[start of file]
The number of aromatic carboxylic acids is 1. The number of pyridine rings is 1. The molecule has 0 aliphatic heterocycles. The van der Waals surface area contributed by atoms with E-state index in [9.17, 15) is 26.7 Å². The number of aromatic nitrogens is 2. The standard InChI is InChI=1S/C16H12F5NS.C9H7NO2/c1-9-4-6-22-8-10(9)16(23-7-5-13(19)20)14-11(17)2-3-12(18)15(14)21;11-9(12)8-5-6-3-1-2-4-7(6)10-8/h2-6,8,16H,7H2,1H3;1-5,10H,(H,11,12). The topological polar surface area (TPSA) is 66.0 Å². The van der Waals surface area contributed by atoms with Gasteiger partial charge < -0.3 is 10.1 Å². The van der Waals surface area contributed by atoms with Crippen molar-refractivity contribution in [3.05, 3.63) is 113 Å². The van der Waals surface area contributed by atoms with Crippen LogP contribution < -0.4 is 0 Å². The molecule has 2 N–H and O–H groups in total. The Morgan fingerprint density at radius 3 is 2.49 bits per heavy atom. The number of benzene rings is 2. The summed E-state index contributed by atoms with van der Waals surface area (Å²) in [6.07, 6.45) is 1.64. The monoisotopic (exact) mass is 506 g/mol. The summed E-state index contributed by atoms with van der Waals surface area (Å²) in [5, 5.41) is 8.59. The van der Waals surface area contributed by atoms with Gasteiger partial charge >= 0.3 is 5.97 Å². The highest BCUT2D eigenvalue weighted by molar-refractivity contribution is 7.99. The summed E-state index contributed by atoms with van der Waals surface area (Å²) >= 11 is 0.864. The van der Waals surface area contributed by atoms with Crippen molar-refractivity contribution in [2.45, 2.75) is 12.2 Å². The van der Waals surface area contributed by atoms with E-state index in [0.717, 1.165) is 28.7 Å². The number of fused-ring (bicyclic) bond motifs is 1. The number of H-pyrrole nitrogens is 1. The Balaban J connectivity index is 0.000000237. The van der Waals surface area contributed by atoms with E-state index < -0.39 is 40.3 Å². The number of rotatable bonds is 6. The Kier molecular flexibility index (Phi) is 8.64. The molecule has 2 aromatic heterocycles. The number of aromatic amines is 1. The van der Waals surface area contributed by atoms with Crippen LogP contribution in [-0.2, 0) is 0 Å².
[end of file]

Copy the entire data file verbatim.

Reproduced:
The number of aromatic carboxylic acids is 1. The number of pyridine rings is 1. The molecule has 0 aliphatic heterocycles. The van der Waals surface area contributed by atoms with E-state index in [9.17, 15) is 26.7 Å². The number of aromatic nitrogens is 2. The standard InChI is InChI=1S/C16H12F5NS.C9H7NO2/c1-9-4-6-22-8-10(9)16(23-7-5-13(19)20)14-11(17)2-3-12(18)15(14)21;11-9(12)8-5-6-3-1-2-4-7(6)10-8/h2-6,8,16H,7H2,1H3;1-5,10H,(H,11,12). The topological polar surface area (TPSA) is 66.0 Å². The van der Waals surface area contributed by atoms with Gasteiger partial charge < -0.3 is 10.1 Å². The van der Waals surface area contributed by atoms with Crippen molar-refractivity contribution in [3.05, 3.63) is 113 Å². The van der Waals surface area contributed by atoms with Crippen LogP contribution < -0.4 is 0 Å². The molecule has 2 N–H and O–H groups in total. The Morgan fingerprint density at radius 3 is 2.49 bits per heavy atom. The number of benzene rings is 2. The summed E-state index contributed by atoms with van der Waals surface area (Å²) in [6.07, 6.45) is 1.64. The monoisotopic (exact) mass is 506 g/mol. The summed E-state index contributed by atoms with van der Waals surface area (Å²) in [5, 5.41) is 8.59. The van der Waals surface area contributed by atoms with Gasteiger partial charge >= 0.3 is 5.97 Å². The highest BCUT2D eigenvalue weighted by molar-refractivity contribution is 7.99. The summed E-state index contributed by atoms with van der Waals surface area (Å²) >= 11 is 0.864. The van der Waals surface area contributed by atoms with Crippen molar-refractivity contribution in [2.45, 2.75) is 12.2 Å². The van der Waals surface area contributed by atoms with E-state index in [0.717, 1.165) is 28.7 Å². The number of fused-ring (bicyclic) bond motifs is 1. The number of H-pyrrole nitrogens is 1. The Balaban J connectivity index is 0.000000237. The van der Waals surface area contributed by atoms with E-state index < -0.39 is 40.3 Å². The number of rotatable bonds is 6. The Kier molecular flexibility index (Phi) is 8.64. The molecule has 2 aromatic heterocycles. The number of aromatic amines is 1. The van der Waals surface area contributed by atoms with Crippen LogP contribution in [-0.2, 0) is 0 Å².